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Steamboat Magazine

Stories from Home

11/24/2020 11:37AM ● By Rachel Miller

A Routt County local takes a stroll beside Twenty Mile Road in the first snowstorm of fall.

STEAMBOAT SPRINGS- During the height of the COVID quarantine, Bud Werner Memorial Library hosted a creative writing contest titled “Stories from Home,” with the winners being selected for the library’s Short Story Dispenser. Entries captured the struggles, the oddities and the unexpected silver linings of life in quarantine. Steamboat Magazine selected the following pieces from the contest. 

“Calving Season” 


I wake with a fear-jolt, but of course it’s three minutes before the alarm. I told Ty I’d take the two o’clock check, and there he is beside me, sleeping hard. Truth is, I find myself waking up anyway when it’s his turn, so might as well let him sleep. Maybe none of the heifers are calving, and I can crawl right back into bed for a few more hours. 

The dog follows me to the back door and puts her nose to the glass to be let out. “You wait,” I tell her, pulling on muck boots and Ty’s coat, a wool hat over bed-tangled hair. When I open the door, she trots ahead of me toward the shed in the dark. 

It’s not too cold, and I say a little ‘thank goodness’ for that. We worry most about a freeze at night, since a newborn calf can get a chill. As I cut across the property, I’m thinking about everything that needs doing as we come into springtime, the mud sucking at my boots in the field.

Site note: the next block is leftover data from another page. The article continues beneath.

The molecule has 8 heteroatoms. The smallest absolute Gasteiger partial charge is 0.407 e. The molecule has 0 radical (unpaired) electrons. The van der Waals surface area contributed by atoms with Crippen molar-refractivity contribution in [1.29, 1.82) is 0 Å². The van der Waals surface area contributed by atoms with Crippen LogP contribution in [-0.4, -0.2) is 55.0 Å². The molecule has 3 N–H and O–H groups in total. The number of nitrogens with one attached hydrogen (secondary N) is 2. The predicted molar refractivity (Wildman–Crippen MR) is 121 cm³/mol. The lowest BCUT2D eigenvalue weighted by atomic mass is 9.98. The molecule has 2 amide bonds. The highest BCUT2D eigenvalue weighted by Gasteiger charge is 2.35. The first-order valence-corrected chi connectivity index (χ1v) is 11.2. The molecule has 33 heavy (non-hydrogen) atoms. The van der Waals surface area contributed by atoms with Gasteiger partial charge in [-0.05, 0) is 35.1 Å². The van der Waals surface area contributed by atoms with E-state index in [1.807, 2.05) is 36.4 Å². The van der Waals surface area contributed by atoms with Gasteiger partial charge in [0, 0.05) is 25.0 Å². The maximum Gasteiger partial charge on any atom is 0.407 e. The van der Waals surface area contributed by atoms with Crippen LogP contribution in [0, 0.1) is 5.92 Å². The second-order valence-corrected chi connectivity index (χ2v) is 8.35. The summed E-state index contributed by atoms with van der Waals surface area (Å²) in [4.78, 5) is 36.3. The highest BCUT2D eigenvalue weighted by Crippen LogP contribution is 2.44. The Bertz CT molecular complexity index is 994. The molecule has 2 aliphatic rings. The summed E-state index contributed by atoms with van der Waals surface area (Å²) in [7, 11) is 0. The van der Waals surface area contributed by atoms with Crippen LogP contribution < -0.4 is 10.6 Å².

There’s something about the ranch at two o’clock in the morning. I wouldn’t say it’s my favorite time of day, but in the still and quiet, I start to remember why we do this in the first place. It’s a bright moon, and I can see the shapes of my hills where the light hits what’s left of the snow. 

In the shed, I tug the pull-chain for the light. “Hi Mama,” I whisper to the heifer. She knows why I’m here, and she turns so I can see two hooves poking out under her tail. Returning to my warm bed becomes a fading dream. 

“All right, Mama, I’m here,” I tell her, hoping for an easy birth. It flashes in my head: What if we need a neighbor or a vet? Can we call? We’re in the middle of a crisis but try telling that to a cow. 

When the calf drops on the hay, I feel the heart-swell of a new mama’s pride. She licks him and nudges him to stand. Life and death brush close here, and there’s no time to think except about the work ahead: feed and water, tag, sort the calves. They talk about quarantine like the cows will wait. I say, quarantine? What quarantine? It’s calving season. 

“Things I Took for Granted” 


The magic of a crowded dive bar 

Driving through the loop for school drop-off 

and watching my sons walk into school with their peers 

The resort packed on powder days 

Free concerts with the whole town 

Lines to get into restaurants 

Having a babysitter 

Seeing my parents 

Sidewalk sales 

Soaking in the hot springs 

Extra-curricular activities 

Lysol wipes on fully stocked shelves 

Sending in birthday treats 

Birthday parties 

Any parties 

Margaritas with friends 

Volunteering in the classroom 

Real classrooms 

Manicures and pedicures 



Hell, dentist appointments 

Gatherings of more than five people 

Where hugs are allowed